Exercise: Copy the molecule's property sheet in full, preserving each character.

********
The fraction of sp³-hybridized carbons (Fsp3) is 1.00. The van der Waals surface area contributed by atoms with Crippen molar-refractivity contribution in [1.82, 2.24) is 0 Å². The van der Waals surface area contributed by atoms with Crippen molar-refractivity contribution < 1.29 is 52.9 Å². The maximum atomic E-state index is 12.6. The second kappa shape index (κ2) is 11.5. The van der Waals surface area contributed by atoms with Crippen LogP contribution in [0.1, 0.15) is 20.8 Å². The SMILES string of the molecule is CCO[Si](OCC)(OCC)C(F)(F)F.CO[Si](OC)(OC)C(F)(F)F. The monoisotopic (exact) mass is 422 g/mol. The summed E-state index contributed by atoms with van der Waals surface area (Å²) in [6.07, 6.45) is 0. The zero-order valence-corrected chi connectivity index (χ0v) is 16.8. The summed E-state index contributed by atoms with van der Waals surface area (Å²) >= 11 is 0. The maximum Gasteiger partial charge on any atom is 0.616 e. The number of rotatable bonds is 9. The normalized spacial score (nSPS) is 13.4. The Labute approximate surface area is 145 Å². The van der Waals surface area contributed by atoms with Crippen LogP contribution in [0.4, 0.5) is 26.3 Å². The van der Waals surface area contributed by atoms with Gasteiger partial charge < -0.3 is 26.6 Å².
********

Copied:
The fraction of sp³-hybridized carbons (Fsp3) is 1.00. The van der Waals surface area contributed by atoms with Crippen molar-refractivity contribution in [1.82, 2.24) is 0 Å². The van der Waals surface area contributed by atoms with Crippen molar-refractivity contribution < 1.29 is 52.9 Å². The maximum atomic E-state index is 12.6. The second kappa shape index (κ2) is 11.5. The van der Waals surface area contributed by atoms with Crippen LogP contribution in [0.1, 0.15) is 20.8 Å². The SMILES string of the molecule is CCO[Si](OCC)(OCC)C(F)(F)F.CO[Si](OC)(OC)C(F)(F)F. The monoisotopic (exact) mass is 422 g/mol. The summed E-state index contributed by atoms with van der Waals surface area (Å²) in [6.07, 6.45) is 0. The zero-order valence-corrected chi connectivity index (χ0v) is 16.8. The summed E-state index contributed by atoms with van der Waals surface area (Å²) >= 11 is 0. The maximum Gasteiger partial charge on any atom is 0.616 e. The number of rotatable bonds is 9. The normalized spacial score (nSPS) is 13.4. The Labute approximate surface area is 145 Å². The van der Waals surface area contributed by atoms with Crippen LogP contribution in [0.4, 0.5) is 26.3 Å². The van der Waals surface area contributed by atoms with Gasteiger partial charge < -0.3 is 26.6 Å².